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Changes made to handling of same-sex spouse visa applications

Earlier this summer we wrote about the impact the U.S. Supreme Court’s decision on the Defense of Marriage Act was poised to have on the immigration system. In this post we provide an update on the topic that could be relevant to individuals in South Florida. Last month, the U.S. Citizenship and Immigration Services indicated that visa applications submitted by same-sex spouses would be treated in the same manner as all others. More recently those changes were extended to U.S. embassies and consulates as well.

Late last week, Secretary of State John Kerry, announced that the visa applications of same sex married couples, will be handled the same way as those of heterosexual married couples. To qualify, couples must have been married in a jurisdiction where the union is recognized as being legal. Currently, a total of 15 countries in the world have legalized or recognize same-sex marriages.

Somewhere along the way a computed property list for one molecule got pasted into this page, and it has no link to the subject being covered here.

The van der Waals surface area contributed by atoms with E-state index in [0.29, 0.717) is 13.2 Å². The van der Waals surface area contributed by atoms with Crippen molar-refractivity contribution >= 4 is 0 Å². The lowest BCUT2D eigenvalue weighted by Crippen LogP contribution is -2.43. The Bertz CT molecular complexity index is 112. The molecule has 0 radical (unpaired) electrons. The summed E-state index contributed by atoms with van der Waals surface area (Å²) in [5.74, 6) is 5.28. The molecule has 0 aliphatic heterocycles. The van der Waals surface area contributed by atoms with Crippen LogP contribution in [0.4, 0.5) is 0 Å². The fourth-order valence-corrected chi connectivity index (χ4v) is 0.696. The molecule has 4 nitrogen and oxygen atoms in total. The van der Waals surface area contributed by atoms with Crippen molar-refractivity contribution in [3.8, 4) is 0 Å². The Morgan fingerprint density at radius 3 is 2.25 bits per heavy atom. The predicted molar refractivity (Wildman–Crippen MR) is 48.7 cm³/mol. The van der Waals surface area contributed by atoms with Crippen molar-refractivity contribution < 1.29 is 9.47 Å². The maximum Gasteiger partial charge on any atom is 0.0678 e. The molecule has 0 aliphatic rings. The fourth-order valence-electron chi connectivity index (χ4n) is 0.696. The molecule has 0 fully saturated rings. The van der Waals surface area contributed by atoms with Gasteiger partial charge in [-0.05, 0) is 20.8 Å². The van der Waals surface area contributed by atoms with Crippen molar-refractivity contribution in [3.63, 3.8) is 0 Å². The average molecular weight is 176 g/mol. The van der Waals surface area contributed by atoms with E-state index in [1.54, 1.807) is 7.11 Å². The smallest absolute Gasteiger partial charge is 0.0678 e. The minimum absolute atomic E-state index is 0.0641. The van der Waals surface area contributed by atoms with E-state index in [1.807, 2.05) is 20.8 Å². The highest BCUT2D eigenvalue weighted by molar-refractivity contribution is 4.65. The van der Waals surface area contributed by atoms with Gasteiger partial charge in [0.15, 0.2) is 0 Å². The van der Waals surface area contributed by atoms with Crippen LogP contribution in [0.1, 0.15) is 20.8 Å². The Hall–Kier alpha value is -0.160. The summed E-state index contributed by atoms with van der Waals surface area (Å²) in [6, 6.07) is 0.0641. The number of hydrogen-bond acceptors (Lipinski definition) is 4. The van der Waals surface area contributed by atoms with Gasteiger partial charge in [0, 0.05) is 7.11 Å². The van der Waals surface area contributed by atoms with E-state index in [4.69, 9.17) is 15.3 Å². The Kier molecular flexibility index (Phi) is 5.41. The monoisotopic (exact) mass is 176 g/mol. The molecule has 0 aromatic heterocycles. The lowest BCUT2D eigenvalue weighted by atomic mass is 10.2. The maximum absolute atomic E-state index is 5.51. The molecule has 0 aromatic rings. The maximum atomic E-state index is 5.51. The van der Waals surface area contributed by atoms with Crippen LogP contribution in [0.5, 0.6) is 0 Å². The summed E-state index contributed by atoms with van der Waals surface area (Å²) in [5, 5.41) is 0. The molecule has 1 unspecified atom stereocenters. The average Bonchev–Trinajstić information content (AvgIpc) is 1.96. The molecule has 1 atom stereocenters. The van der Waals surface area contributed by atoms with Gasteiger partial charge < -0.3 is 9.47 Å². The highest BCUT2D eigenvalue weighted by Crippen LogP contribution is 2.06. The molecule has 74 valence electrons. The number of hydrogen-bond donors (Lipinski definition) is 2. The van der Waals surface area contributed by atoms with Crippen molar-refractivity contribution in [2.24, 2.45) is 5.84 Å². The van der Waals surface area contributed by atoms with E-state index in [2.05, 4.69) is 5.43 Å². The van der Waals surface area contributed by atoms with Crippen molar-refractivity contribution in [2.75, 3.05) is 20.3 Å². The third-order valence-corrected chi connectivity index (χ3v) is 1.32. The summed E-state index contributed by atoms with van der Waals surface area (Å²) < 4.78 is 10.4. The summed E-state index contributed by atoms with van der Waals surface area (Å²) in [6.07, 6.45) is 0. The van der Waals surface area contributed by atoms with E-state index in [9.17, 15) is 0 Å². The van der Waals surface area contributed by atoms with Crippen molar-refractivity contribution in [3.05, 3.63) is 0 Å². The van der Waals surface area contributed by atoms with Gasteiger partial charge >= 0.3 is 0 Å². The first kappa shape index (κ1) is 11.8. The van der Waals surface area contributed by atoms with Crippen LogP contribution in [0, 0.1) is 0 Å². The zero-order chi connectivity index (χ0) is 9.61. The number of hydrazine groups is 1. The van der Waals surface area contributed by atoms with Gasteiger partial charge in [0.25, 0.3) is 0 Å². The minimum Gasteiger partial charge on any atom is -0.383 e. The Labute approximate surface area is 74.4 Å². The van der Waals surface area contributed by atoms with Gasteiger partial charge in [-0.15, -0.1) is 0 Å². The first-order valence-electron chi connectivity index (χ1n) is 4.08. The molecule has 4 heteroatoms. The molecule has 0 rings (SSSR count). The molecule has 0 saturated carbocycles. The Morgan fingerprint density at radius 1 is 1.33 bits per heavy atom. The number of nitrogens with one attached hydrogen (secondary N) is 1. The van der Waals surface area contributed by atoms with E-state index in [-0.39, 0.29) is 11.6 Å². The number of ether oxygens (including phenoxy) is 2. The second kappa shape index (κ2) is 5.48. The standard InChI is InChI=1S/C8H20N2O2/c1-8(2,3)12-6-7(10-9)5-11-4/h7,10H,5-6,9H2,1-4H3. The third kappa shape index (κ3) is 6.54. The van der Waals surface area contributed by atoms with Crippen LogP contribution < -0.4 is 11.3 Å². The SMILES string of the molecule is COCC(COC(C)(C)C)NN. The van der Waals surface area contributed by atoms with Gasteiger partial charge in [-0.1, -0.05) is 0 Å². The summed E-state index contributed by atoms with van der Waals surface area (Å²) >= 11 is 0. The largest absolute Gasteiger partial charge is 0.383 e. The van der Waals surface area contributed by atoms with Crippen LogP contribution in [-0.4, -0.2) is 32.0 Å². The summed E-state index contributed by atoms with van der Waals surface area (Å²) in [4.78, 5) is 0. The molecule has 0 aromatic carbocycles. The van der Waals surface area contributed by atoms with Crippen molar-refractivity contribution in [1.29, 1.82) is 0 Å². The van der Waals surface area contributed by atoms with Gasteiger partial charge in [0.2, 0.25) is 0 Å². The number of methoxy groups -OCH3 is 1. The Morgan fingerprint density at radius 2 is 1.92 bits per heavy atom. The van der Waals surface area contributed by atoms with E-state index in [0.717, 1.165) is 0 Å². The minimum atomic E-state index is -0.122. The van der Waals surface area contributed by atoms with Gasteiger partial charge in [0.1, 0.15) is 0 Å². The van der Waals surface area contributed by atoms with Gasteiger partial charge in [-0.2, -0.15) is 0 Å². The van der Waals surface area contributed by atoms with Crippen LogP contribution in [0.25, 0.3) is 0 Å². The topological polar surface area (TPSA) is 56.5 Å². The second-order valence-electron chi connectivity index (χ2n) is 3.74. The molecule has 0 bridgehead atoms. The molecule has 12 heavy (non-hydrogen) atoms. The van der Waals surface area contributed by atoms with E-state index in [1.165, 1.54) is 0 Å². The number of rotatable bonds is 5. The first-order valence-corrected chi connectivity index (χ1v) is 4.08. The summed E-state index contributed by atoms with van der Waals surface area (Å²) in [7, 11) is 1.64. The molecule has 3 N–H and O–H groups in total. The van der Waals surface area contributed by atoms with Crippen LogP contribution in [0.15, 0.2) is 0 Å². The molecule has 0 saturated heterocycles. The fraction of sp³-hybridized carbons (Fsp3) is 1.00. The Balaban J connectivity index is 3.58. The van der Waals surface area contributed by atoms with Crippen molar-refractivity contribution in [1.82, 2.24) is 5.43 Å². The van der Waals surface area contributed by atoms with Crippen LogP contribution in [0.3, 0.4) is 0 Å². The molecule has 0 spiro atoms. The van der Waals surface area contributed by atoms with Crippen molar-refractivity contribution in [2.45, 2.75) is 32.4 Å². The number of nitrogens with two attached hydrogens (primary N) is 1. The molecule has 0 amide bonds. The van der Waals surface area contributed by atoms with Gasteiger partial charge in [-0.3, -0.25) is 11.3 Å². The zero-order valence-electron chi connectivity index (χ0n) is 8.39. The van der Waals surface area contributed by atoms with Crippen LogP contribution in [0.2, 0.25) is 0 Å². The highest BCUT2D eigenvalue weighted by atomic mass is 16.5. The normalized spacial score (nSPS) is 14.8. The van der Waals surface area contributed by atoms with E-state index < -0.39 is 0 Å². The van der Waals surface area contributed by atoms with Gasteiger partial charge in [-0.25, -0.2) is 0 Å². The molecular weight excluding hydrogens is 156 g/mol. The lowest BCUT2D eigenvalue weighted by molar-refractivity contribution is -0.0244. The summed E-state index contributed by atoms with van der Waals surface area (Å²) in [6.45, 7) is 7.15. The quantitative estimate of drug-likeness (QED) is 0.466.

There are two ways in which the policy change is expected to affect individuals married to someone of the same sex. First, Americans who are now living in another country with their same-sex spouse now have a path to take to bring their significant other to the U.S. Also, it is now possible for a same-sex spouse of a non citizen who is planning to come to the U.S., for either travel or work on a visa, to apply to also make the trip.

As is the case with anyone seeking to obtain a visa for a spouse, the assistance of an immigration attorney is usually beneficial. This is due to many factors including the complexity of immigration laws and the frequency in which they change.

Source: Reuters, “U.S. says visas from gay spouses will get equal treatment,” Lesley Wroughton and Susan Heavey, Aug. 2, 2013